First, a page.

Plaintiff Sanofi is the assignee of all right, title and interest in the '614 Patent, as
evidenced by documents recorded with the USPTO.
The '614 Patent issued from U.S. Patent Application No. 10/558,865 ("the '865
application"), and fulfilled the requirements under 35 U.S.C. § 371 on December 19,2006 (the
The national stage for the '865 application commenced under 35 U.S.C. § 371(b)
on November 30,2005.
On February 22,2010, the USPTO mailed a Non-Final Action for the '865
application (the "First Non-Final Office Action"). Sanofi responded to the First Non-Final
Office Action on April 28,2010.
OnJuly20, 2010, the USPTO mailed a Final Rejection forthe '865 application
(the "First Final Rejection").
On November 11,2010, Sanofi responded to the Final Rejection and filed a
Request for Continued Examination (the "RCE") for the '865 application.
15. On December 10, 2010, the USPTO mailed a non-final rejection for the '865
application ("Second Non-Final Office Action"). Sanofi responded to the Second Non-Final Office Action on June 10,2011. Sanofi supplemented its response to the Second Non-Final
Office Action by filing an Information Disclosure Statement on June 22,2011.
OnJuly29,2011, the USPTO mailed a Final Rejection for the '865 application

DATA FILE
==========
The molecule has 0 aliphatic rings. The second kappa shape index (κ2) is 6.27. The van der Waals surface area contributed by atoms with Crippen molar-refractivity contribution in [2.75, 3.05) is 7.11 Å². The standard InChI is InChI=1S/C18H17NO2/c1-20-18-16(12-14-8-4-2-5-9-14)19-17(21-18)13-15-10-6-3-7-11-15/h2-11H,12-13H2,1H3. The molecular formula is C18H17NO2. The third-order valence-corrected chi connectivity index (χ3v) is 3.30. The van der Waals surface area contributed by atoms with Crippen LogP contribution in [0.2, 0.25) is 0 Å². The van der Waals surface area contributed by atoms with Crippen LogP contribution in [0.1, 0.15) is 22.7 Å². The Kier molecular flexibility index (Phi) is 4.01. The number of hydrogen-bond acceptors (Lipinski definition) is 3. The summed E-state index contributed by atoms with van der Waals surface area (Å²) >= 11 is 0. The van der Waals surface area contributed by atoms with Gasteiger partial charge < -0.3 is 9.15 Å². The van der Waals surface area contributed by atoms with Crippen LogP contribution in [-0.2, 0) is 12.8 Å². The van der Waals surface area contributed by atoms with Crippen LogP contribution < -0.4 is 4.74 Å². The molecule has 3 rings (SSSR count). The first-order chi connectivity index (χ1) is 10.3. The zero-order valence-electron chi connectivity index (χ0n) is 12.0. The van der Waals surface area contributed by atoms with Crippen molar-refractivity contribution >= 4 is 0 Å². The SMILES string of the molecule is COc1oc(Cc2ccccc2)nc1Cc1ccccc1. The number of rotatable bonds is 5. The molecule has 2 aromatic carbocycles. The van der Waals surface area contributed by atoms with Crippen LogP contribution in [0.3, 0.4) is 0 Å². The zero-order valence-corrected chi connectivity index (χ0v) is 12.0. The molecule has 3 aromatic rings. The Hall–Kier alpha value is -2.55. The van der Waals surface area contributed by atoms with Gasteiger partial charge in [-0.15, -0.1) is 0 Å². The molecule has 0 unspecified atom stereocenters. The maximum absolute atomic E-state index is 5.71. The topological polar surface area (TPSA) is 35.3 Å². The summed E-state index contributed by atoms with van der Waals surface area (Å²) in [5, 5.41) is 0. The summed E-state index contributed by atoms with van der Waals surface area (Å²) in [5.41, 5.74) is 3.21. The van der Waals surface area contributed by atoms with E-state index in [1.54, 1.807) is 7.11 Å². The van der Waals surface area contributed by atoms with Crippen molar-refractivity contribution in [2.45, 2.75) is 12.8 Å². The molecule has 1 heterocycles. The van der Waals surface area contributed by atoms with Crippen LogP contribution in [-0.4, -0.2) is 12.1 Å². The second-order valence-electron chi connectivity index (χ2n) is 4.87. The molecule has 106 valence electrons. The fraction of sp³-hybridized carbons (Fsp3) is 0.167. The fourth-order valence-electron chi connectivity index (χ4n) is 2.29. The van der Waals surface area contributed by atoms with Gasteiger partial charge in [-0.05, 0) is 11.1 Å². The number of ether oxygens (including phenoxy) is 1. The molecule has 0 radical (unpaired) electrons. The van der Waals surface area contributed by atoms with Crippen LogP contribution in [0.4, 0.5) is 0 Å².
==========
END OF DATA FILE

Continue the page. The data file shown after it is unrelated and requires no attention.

(the "Second Final Rejection"). Sanofi responded to the Second Final Rejection on January 27, 2012 and filed a second Request for Continued Examination for the '865 application.
18. On March 19,2012, Sanofi filed an amendment after Notice of Allowance under
On February 3, 2012, the USPTO mailed a Notice of Allowance for the '865
§1.312. The USPTO responded on March 26,2012.
On April 23, 2012, Sanofi paidthe issue fee for the '865 application, satisfying all
outstanding requirements for issuance of a patent.
20. On August 22,2012, the USPTO mailed an issue notification for the '614 Patent.
Included in the Issue Notification was a Determination of Patent Term Adjustment in which the
USPTO indicated that the patent term adjustment for the '865 application was 692 days.
On September 11,2012, the '865 application issued as the '614 Patent, reflecting
a Patent Term Adjustment of 692 days.
On March 11,2013, Sanofi filed a petition under 37 C.F.R. § 1.183 with the
USPTO for reconsideration of the Patent Term Adjustment accorded by the Director to the '614
Patent in view of the recent decision in Exelixis, Inc. v. Kappos, No. 1:12-cv-0096,2012 U.S.
Dist. LEXIS 157762 (E.D. Va. Nov. 1,2012).
Patent Term Guarantee
The Patent Term Guarantee Act of 1999, a part of the American Inventors
Protection Act ("AIPA"), amended 35 U.S.C. § 154(b) to address concerns thatdelays by the